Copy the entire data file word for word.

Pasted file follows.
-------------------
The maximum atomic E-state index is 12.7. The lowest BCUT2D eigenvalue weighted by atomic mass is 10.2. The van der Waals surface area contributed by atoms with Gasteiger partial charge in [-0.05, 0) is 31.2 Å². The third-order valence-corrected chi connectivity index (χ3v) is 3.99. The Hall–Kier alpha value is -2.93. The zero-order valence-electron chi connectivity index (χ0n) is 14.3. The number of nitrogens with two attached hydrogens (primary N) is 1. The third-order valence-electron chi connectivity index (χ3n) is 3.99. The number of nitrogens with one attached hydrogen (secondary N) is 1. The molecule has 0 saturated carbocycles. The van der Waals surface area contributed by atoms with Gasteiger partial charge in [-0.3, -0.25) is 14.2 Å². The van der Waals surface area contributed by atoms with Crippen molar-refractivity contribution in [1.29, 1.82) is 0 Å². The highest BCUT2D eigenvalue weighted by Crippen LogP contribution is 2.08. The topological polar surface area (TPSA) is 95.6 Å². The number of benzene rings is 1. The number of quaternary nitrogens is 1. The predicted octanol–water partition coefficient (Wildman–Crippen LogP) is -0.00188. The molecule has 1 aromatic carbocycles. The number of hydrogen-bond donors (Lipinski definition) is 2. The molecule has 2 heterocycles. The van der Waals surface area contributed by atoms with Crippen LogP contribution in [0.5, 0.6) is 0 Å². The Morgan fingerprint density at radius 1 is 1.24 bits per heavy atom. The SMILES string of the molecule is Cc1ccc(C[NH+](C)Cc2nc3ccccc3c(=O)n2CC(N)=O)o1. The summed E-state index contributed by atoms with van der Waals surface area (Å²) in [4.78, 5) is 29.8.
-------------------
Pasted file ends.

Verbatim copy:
The maximum atomic E-state index is 12.7. The lowest BCUT2D eigenvalue weighted by atomic mass is 10.2. The van der Waals surface area contributed by atoms with Gasteiger partial charge in [-0.05, 0) is 31.2 Å². The third-order valence-corrected chi connectivity index (χ3v) is 3.99. The Hall–Kier alpha value is -2.93. The zero-order valence-electron chi connectivity index (χ0n) is 14.3. The number of nitrogens with two attached hydrogens (primary N) is 1. The third-order valence-electron chi connectivity index (χ3n) is 3.99. The number of nitrogens with one attached hydrogen (secondary N) is 1. The molecule has 0 saturated carbocycles. The van der Waals surface area contributed by atoms with Gasteiger partial charge in [-0.3, -0.25) is 14.2 Å². The van der Waals surface area contributed by atoms with Crippen molar-refractivity contribution in [1.29, 1.82) is 0 Å². The highest BCUT2D eigenvalue weighted by Crippen LogP contribution is 2.08. The topological polar surface area (TPSA) is 95.6 Å². The number of benzene rings is 1. The number of quaternary nitrogens is 1. The predicted octanol–water partition coefficient (Wildman–Crippen LogP) is -0.00188. The molecule has 1 aromatic carbocycles. The number of hydrogen-bond donors (Lipinski definition) is 2. The molecule has 2 heterocycles. The van der Waals surface area contributed by atoms with Crippen LogP contribution in [0.5, 0.6) is 0 Å². The Morgan fingerprint density at radius 1 is 1.24 bits per heavy atom. The SMILES string of the molecule is Cc1ccc(C[NH+](C)Cc2nc3ccccc3c(=O)n2CC(N)=O)o1. The summed E-state index contributed by atoms with van der Waals surface area (Å²) in [4.78, 5) is 29.8.